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Eat more veggies, save more lives | The Triangle

Eat more veggies, save more lives

Liz West: Flickr
Liz West: Flickr

Although vegetarianism has been popularized for many years and has influenced most restaurants and stores to carry more meat-free options, its more extreme cousin, veganism, is a term not known by many people. But it is quickly becoming more mainstream.

A vegan is a person who does not eat anything that comes from an animal. Most people who follow a vegan diet also follow a vegan lifestyle, meaning that they will not purchase anything that comes from an animal, such as fur clothing or products tested on animals. In the end, each individual’s reasons for the way they eat differ greatly, from health, to animal rights and even sustainability.

Some might say, if you are already taking a stand against meat with your diet, why do you need to eliminate other animal products like milk and eggs?

Many argue that milk and eggs don’t contribute to the killing of animals, so they believe it is okay to continue consuming these products. What many people do not know is that the meat, egg and dairy industries are all connected.

Dairy cows suffer just as much, if not more, in factory farms than cows bred for meat. A cow must be pregnant in order to produce milk, just like humans. This means that a female cow must be artificially inseminated over and over again in order to continually produce milk.

After her baby is born, its fate depends on its gender. If it is a girl, it is taken from its mother, strapped to its own milk machine and forced to go through the same process as its mother. But if it is a boy, it is shipped to the slaughterhouse where it will be killed and then packaged and sold at the supermarket as veal.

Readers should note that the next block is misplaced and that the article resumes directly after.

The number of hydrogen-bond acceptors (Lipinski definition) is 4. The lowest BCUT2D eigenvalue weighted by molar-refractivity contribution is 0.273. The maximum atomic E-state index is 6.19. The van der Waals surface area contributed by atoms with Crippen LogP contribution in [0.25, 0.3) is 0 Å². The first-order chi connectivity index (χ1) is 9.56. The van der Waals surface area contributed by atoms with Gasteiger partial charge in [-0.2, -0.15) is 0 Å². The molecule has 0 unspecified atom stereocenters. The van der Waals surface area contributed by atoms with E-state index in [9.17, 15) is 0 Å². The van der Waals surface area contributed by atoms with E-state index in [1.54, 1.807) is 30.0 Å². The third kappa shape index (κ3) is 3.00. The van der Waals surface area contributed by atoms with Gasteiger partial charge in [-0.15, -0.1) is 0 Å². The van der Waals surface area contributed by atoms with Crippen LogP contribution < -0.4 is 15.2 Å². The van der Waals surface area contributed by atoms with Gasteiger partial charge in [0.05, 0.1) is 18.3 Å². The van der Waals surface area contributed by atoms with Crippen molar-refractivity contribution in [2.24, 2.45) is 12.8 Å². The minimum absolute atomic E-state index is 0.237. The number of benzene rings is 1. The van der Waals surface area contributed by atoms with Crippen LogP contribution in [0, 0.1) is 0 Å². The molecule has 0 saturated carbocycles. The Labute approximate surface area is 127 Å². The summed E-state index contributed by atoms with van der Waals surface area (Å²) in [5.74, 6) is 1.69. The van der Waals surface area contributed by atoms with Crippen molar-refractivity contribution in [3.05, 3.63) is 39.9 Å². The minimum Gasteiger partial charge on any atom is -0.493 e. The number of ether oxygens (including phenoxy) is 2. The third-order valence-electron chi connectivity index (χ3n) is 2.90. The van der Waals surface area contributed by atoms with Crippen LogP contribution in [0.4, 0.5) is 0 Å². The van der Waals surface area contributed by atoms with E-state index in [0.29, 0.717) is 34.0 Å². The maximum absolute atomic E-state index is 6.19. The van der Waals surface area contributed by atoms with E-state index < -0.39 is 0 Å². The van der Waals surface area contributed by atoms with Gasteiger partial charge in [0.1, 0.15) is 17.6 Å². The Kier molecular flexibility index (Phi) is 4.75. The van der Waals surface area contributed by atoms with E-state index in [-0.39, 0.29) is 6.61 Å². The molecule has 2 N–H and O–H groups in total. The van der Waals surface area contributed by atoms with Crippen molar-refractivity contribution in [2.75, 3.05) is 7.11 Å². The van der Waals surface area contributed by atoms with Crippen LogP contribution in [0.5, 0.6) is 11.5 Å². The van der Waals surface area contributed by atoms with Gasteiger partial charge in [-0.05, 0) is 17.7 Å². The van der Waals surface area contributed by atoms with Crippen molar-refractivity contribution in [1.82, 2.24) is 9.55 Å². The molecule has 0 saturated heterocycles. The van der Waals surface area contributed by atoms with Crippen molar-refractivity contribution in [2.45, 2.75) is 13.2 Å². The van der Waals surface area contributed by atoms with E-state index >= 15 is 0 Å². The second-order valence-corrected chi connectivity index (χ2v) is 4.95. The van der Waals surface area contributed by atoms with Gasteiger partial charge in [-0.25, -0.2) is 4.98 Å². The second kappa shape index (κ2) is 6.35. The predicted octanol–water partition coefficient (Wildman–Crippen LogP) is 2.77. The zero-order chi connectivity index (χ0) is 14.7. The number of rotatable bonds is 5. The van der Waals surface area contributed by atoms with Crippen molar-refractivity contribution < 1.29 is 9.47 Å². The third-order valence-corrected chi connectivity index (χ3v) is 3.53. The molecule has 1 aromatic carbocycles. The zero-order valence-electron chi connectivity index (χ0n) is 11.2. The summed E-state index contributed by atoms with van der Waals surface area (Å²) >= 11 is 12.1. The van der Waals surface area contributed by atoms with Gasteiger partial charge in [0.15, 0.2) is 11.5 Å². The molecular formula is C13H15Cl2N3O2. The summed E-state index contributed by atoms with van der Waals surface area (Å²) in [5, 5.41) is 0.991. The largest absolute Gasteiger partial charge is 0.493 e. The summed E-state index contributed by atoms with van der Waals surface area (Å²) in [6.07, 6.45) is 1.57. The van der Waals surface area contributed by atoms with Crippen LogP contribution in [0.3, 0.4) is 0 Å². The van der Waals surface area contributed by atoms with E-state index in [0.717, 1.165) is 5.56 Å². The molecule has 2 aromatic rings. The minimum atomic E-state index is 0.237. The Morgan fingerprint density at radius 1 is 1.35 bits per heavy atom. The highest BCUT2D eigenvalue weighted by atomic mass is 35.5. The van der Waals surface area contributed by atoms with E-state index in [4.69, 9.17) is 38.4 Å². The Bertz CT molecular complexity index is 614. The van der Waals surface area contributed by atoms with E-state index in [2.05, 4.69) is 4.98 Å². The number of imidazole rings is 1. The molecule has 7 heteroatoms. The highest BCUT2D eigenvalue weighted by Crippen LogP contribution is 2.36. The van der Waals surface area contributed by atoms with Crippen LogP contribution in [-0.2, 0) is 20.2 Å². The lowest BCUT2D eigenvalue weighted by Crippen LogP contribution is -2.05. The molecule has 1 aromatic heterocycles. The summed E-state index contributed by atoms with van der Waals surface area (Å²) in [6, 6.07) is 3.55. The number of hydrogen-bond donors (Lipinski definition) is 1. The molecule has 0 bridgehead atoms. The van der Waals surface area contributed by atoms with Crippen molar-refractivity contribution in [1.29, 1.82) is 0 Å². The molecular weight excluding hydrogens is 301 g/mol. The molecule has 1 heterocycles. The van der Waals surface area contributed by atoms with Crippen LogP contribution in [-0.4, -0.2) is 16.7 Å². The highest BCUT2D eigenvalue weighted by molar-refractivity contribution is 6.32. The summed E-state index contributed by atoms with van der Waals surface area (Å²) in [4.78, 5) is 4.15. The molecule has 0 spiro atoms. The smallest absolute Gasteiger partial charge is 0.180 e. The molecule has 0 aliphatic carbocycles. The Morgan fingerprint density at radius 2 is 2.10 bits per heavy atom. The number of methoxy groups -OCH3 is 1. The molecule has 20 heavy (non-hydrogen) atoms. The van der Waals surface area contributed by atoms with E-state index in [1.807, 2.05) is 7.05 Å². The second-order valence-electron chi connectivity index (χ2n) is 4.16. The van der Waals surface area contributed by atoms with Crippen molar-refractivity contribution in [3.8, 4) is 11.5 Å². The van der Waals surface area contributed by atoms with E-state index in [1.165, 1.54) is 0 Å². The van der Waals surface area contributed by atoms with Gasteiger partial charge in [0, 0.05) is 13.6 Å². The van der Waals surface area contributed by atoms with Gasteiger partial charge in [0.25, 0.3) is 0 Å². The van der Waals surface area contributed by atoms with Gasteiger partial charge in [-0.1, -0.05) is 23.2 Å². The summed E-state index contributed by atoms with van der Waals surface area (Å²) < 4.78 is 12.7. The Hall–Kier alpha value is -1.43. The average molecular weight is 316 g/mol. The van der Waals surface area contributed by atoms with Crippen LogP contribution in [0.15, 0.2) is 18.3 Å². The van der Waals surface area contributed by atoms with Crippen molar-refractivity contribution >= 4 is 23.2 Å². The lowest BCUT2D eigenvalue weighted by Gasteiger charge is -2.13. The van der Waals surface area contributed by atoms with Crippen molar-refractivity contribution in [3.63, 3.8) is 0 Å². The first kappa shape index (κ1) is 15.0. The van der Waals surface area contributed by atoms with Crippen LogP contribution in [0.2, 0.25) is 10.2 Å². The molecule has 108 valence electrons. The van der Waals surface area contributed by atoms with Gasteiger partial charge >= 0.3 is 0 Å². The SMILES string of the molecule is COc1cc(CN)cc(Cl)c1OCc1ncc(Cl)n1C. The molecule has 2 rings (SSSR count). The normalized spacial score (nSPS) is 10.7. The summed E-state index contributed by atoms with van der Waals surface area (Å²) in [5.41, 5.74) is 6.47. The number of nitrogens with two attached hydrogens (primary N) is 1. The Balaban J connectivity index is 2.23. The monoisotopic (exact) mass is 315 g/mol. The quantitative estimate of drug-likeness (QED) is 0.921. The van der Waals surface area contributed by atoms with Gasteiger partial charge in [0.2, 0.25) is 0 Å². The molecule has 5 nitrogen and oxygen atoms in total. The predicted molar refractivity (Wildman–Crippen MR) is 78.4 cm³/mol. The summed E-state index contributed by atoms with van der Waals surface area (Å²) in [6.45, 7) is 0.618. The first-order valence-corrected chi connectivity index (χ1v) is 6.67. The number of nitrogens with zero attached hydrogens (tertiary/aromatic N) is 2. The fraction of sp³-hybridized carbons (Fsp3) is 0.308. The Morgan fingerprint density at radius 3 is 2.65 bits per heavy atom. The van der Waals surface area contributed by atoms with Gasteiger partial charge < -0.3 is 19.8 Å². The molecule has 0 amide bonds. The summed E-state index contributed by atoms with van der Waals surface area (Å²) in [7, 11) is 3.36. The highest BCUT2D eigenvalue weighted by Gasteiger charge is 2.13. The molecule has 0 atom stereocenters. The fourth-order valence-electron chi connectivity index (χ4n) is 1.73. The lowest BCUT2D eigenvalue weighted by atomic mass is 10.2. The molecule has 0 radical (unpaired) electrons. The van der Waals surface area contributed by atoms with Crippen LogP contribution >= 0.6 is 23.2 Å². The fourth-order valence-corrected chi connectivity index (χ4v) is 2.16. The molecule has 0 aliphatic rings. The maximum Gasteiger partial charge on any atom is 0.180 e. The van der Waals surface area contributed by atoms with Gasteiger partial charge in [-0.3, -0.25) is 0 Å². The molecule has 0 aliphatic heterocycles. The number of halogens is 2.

This cycle continues until the mother cow is spent, usually after four inseminations, and can no longer produce milk. Her life ends at the slaughterhouse, too.

Unfortunately the connection between the meat industry and other edible animal products doesn’t end here. The egg industry is equally as appalling.

When baby chicks are born, the males and females are separated on a conveyor belt. The females lead a short, 2-year life as an egg producer and the males are either thrown away in a trash can or ground-up alive.

Egg-laying chickens are kept in tiny, cramped cages (usually containing five to 10 hens) with no room to move. Because of the dirty and diseased conditions many hens die in their cages, leaving workers to pick out the dead bodies.

As opposed to the 30 or so eggs a hen might lay naturally, the average factory-farmed hen lays an average of 275 eggs per year. Once the hen stops producing eggs, it is sent off to slaughter.

So you see, even if an animal is not being directly slaughtered while it produces milk or eggs, their life will ultimately end at the slaughterhouse anyway.

Some people avoid veganism because of the myth that milk is essential for strong bones due to its high calcium content. But studies have been done to link milk intake with high calcium and the results are startling.

In 2007, the countries with the highest dairy consumption were Finland, Sweden, the Netherlands and the United States. It just so happens that these countries are also those with the highest rates of osteoporosis. Dairy could also be linked to an increase certain types of cancer, such as prostate, breast and ovarian.

There are many plant-based options for receiving the same nutrients you get with meat and dairy, without the excess hormones and disease (not to mention the blood and pus from milking a cow). Unlike animal products, plants have been shown to decrease disease, increase longevity and increase energy. You may not think about it, but most plants contain calcium. If you are looking to incorporate more calcium-rich foods in your diet, keep an eye out for almonds (and any other nut milk), kale, broccoli, soy and collard greens.

Eating consciously and thoughtfully is one of the most important things that you can do to improve the world you live in. The next time you sit down for dinner or take a trip to the grocery store, keep in mind the lives that were spared and the risks at “steak.”